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Not Marketing

Children's Book, published by Cameron Kids, a division of Abrams

In September of 2023, Cameron Kids, a division of Abrams books, published Thank You, Day! which I wrote during the pandemic quarantine when I was supposed to be working on something else. It’s a rhyming book about a little girl who feels like "the boss of the yard," with the responsibility to acknowledge a job well done by everything that made it a great day. 

The New York Society of Illustrators included Penelope's wonderful illustrations in their 2023 show. Kirkus Reviews says, ""While children are often taught to show gratitude for people and things, this book provides space for reveling in the natural world and the bounty therein. A lovely opportunity to stop and smell the roses—and say thank you."

NOTE: I used to hide certain books when the kids were little, if the meter was off or the rhymes were dumb. I tried very hard to keep this a fun, easy-to-act-out "read-aloud." It's on Amazon.

Here is a nice video that Penelope's husband, Colin, put together combining an in-store appearance with an interview segment on the local Fox affiliate (the one that broadcasts The Simpsons, not the cable news). 

Columns I Wrote for Widely Read Online Publications on an Ongoing Basis for More than Two Years

For McSweeney’s Internet Tendency I wrote for 12 years about songwriting—specifically about learning how the Nashville songwriting biz works. Ian Crouch, an editor at The New Yorker, said this:

“I was thrilled to come, late to the game, to a great running series at McSweeney’s written by Charlie Hopper, who works in advertising in Indianapolis, but who for the past five years has been trying to sell songs in Nashville....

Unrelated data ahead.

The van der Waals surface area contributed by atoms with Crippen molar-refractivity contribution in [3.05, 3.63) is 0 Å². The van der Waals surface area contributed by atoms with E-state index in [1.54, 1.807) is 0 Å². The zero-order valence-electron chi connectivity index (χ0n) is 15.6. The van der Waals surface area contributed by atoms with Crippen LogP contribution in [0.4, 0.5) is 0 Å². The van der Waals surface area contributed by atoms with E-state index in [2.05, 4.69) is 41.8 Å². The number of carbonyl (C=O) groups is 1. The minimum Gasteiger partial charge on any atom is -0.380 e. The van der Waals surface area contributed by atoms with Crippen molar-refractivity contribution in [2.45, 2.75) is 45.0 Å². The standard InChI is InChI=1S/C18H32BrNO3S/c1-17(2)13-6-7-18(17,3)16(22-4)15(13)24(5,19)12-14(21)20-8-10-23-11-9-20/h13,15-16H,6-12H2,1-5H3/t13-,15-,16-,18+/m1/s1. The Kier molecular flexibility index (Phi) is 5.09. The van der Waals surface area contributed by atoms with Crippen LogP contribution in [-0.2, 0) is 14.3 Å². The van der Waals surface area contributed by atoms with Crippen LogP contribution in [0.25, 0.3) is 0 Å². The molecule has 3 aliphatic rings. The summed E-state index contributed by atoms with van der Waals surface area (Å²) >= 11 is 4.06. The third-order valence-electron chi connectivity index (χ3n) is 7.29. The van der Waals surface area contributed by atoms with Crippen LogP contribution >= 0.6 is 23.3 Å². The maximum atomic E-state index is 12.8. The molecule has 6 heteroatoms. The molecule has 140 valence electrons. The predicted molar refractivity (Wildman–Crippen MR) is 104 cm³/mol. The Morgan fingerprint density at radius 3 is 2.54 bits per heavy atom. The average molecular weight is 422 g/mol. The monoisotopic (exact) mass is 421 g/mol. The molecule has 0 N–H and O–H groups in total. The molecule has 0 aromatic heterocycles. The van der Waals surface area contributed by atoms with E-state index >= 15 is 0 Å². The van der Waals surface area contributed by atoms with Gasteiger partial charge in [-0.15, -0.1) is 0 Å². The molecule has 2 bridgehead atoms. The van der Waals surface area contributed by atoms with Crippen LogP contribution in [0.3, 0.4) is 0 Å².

“These entries share many of the trademarks of country music: hope, quick humor, and a great deal of failure. Hopper, a brief introduction to the series reports, has not yet sold a song. His struggles have led to wisdom (doesn’t that sound country), including an observation about songwriting that is true, I think, of writing in general: ‘You can always hear what’s wrong with other people’s songs, even as you’re blind to your own song’s shortcomings….’ 


“If you’re looking for inspiration to jump into whatever goofy, secret thing you’ve always dreamed about doing, Hopper’s chronicle is a good place to get lost today.”

For The AV Club I wrote for 2 and a half years about fictional depictions of foods and eating.

For pubs as diverse as The Atlantic, The Wall Street Journal, Adweek and Atlas Obscura I’ve been quoted on topics ranging from puns to Elvis's peanut butter/banana/bacon sandwich, from The Pillsbury Doughboy to cheatin’ songs. And in addition to my Nashville dispatches, McSweeney's also published some of my humor writing—here's the first one.

Sample Columns

“Dispatches from a Guy Trying Unsuccessfully to Sell a Song in Nashville” from McSweeney’s Internet Tendency:

  1. Mopping Up the Blood

  2. The Pun Is Not Your Friend

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